The Liddell family was grieving. Matriarch Doreen Liddell had just passed away, and they were dealing with the emotional turmoil that came with going through her things. She’d accumulated so much over the years that they needed a cleaning crew to sort through it all.
But when that crew went through her Penzance, Cornwall, home, they found a peculiar statue that made dealing with the pain of loss a little easier for the Liddells. Doreen was sitting on a genuine ancient artifact. With such a wild history, auctioneers had no doubt the Liddells were sitting on a gold mine.
Penzance Auction Rooms got the phone call when Doreen Liddell passed away in November 2014. Her family, not wanting the emotionally weighty task of sorting through possessions, needed some professional cleaning help. Penzance sent over auctioneer David Lay, below.
There was a lot of junk in the house, but given Doreen’s penchant for digging through garage sales and thrift stores, the family felt there was something of value hiding in storage. They never suspected the most valuable item was sitting right on the mantle.
David Lay honed right in on a 7-inch cat statue. Sure it was something valuable, he asked the family where Doreen had first found the decoration. He couldn’t believe the answer.
Penzance Auction Rooms
The Liddells said Doreen bought the cat at a garage sale! She never showed it off much, so visitors never paid much attention to it. David Lay, however, was not like most visitors. Some marvelous details popped out at him. This wasn’t an ordinary cat.
The auctioneer took the statue back to his office, where he gave it a closer glance. After examining the cat’s ornate markings and the brilliant carving job, David Lay had a hunch about there this statue came from. He just needed one piece of information about Doreen.
So, David picked up the phone, and he called the Liddells, who were taken aback by the information he was asking for. He needed a key piece of information about the previously deceased Mr. Douglas Liddell — Doreen’s husband.
Specifically, he needed to know about Douglas Liddell’s career. Where did he work? The Liddells filled David Lay in: He worked at the Spink and Son auction house in London. David was elated. Suddenly, the cat figure started making sense.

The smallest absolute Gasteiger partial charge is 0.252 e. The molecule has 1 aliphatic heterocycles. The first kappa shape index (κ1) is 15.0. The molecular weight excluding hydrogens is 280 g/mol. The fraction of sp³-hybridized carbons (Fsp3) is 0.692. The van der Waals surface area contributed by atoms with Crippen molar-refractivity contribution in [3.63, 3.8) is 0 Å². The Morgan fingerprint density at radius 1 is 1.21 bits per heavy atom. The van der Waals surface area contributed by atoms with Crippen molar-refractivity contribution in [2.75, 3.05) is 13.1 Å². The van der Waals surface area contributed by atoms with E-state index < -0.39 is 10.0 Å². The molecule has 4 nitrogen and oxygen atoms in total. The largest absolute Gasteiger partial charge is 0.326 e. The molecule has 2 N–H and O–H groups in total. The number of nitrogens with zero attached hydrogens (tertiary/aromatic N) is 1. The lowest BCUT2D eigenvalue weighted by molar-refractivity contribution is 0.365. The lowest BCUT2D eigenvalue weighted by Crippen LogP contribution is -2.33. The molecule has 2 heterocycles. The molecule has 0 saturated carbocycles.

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See, Spink and Son has been in business since 1666 and is known for specializing in ancient Egyptian artifacts. If you were looking for genuine pieces of Egyptian history, Spink and Son was the place to go.
Photo by Kent Gavin/Keystone/Getty Images
Part of the reason why the firm is so well-known for selling Egyptian goods is because they handled the estate of archaeologist Howard Carter. Howard is one of the most renowned archaeologists in history for his groundbreaking discoveries.
Photo by Hulton Archive/Getty Images
In 1922, Howard discovered the tomb and sarcophagus of Tutankhamun. Recording the contents of the massive gravesite was an 11-year process — one that brought great notoriety to the Egyptologist.
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This find was so exciting because it was the only tomb in the Valley of the Kings that hadn’t been plundered by various other explorers over the years. Howard was the first modern person to have rediscovered the Egyptian ruler.
After the 11 years of cataloguing, Howard was an agent for art collectors and museums — he probably got tired of looking at artifacts after spending that much time examining them. When he died in 1939 of lymphoma, he died with an illustrious legacy.
Photo by Hulton Archive/Getty Images
So, David Lay wondered: was the little bronze cat statue from Howard’s personal relic collection? Or was it a phony knockoff? The auctioneer dug deeper and deeper into this statue’s history.
The cat dates back to 600 B.C., putting it at about 2,500 years old. The Lidells believe that Douglas purchased the feline during Howard’s Spink and Son-managed estate sale, but there isn’t a record of this.
Here’s what we do know about this one-of-a-kind, extremely valuable trinket. The statue was crafted during the 26th Dynasty of ancient Egypt. Under the leadership of King Psamtik I, there were major increases in associating deities with animals, like cats.
Cats themselves were linked to Bastet, who protected them along with households, fertility, and childbirth. Felines who died were often buried around her temples to honor both her and the animal too. She wasn’t the only deity linked to cats.
A less-gentle cat connection is the goddess Sakhmet. When Ra, the sun god, was angry with humanity, he sent ferocious, lion-headed Sakhmet to punish them. She got carried away with her task and was a bit too violent while she was eating them alive. Oh, those silly lion goddesses and the deaths they enact.
Alec Frazier, Flickr
Ra knew he had to do something or Sakhmet wouldn’t stop killing, so he gave her a red-colored beer, which mimicked all the human blood she satiated herself with. Once she drank the beer, she fell asleep and stopped eating the humans.
Even though Sakhmet has a violent past with the people who worship her, there were still plenty of detailed, gorgeous statues of her. For instance, at the “Divine Felines: Cats of Ancient Egypt,” exhibit at Smithsonian’s Arthur M. Sackler Gallery in Washington, D.C., there were plenty of ornate Sakhmet figures.